By Shelley Widhalm, Reporter-Herald Staff Writer
Loveland Classical Schools will move into church building, plans to double site’s size
Loveland Classical Schools is opening a K-12 charter school in a southwest Loveland church building with plans to more than double the building’s size by this fall.
The school, which will start with grades K-9, is moving into a nearly 18,000 square-foot building at 3835 14th Street SW.
“It’s got a modern look, but the pillars bring a classical feel to it,” said Trisha Coberly, co-founder of the school, referring to the building’s two pillars in front and the stucco and stonework exterior. “That’s exactly what we offer, a classical education in modern times.”
Loveland Classical Schools will follow a Core Knowledge curriculum for grades K-8 with an emphasis on classical education in grades 9-12.
The founders gained approval on March 3 to open the school.
As required by the Colorado Board of Education, the Thompson School District Board of Education voted on their remanded charter application, giving approval with a list of terms and conditions, including opening the school for grades K-9 and adding all three grades the next year or one year at a time.
In their original application, the founders identified three possible properties. To make the final selection, they brought on the services of Dustin Jones of Education Facilities in Denver, who connected them with HighMark School Development, an investment company in Midvale, Utah, that helps charter schools develop schools.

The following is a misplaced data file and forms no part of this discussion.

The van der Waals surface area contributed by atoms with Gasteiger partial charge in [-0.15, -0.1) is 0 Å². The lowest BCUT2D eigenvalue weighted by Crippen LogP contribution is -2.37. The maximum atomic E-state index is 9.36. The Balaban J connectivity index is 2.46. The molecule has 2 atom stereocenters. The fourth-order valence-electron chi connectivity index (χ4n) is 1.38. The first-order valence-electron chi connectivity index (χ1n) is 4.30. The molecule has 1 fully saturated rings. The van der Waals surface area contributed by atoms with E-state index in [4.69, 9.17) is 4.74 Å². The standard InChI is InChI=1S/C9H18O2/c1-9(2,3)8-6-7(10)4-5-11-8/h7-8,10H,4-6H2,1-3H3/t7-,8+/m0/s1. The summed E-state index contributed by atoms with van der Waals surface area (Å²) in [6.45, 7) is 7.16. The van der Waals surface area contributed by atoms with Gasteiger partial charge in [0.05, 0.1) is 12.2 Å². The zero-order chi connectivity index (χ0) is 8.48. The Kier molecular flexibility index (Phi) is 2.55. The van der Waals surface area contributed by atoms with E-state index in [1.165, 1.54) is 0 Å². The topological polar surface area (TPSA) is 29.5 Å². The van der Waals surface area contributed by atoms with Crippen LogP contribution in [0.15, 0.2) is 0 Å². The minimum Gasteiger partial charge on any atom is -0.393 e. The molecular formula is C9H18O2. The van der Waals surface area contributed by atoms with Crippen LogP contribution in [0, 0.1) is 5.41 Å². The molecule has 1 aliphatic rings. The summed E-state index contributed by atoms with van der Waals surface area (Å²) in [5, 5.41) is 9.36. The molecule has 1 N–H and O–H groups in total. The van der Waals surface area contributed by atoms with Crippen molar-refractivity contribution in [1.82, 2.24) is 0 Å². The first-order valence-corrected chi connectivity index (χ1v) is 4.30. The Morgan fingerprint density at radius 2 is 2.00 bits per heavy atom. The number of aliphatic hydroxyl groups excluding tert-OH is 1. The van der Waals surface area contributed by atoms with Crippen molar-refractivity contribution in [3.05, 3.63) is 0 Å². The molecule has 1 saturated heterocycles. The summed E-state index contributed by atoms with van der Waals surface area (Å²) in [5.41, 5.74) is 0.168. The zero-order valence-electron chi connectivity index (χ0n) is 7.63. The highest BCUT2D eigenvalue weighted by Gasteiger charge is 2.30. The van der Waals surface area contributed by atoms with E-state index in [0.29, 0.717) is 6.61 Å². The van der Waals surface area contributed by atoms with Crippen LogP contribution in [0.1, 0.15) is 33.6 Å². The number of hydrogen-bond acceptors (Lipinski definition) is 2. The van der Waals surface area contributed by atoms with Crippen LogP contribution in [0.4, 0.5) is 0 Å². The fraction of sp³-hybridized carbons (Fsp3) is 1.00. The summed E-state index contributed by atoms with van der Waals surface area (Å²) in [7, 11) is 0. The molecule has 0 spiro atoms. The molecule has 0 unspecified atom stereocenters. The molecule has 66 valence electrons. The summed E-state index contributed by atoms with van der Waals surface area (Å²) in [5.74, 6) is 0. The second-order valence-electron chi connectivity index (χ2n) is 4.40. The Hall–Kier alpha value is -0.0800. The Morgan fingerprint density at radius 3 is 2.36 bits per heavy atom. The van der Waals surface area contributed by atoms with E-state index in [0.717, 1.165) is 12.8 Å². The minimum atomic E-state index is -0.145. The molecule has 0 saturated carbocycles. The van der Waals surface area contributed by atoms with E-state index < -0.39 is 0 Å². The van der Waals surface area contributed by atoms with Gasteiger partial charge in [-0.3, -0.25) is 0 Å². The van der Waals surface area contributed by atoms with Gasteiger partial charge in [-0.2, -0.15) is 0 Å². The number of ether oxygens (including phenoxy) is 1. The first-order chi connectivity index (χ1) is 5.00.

HighMark is in process of purchasing the property from CDF Holdings LLCS, owner of the property, and put down earnest money on March 11, Coberly said. HighMark is purchasing the property — the building and the six-acre site on which it sits — on behalf of Loveland Classical Schools, which will lease the building through per-pupil revenue, she said.
The building currently is occupied by The Church at Loveland, which plans to continue meeting there for Wednesday and Sunday services, said Lloyd Nichols, associate minister for the church, which built the building four years ago but no longer owns it.
“It makes sense to combine our efforts and move forward,” Nichols said. “We’re looking forward to the opportunity to serve the community in this way. It’s just an opportunity to help the kids.”
The church may co-lease the space from HighMark, Coberly said. Neither could give a definitive answer.
Loveland Classical Schools plans to renovate the existing two-story building and add another 28,000 square feet to the east and the north.
“The space is ideal for a school. It allows us to build on,” Coberly said.
Within the existing building, the sanctuary will function as a multi-purpose room to include a gymnasium and staging area, the offices will be used for administration, and a technology lab and library will be added. The two-story addition will house 25 classrooms.
Construction is expected to begin in early June and be completed by the end of August.
The school will open with nearly 600 students, instead of 350 students as originally planned. There will be 60 students per grade in grades K-6 and 50 students per grade in grades 7-9.
“We got over 1,100 wanting to get in,” Coberly said.
The lottery will begin May 2 with grade 9 and move down through the grades. The students who are not selected will be put on a waiting list.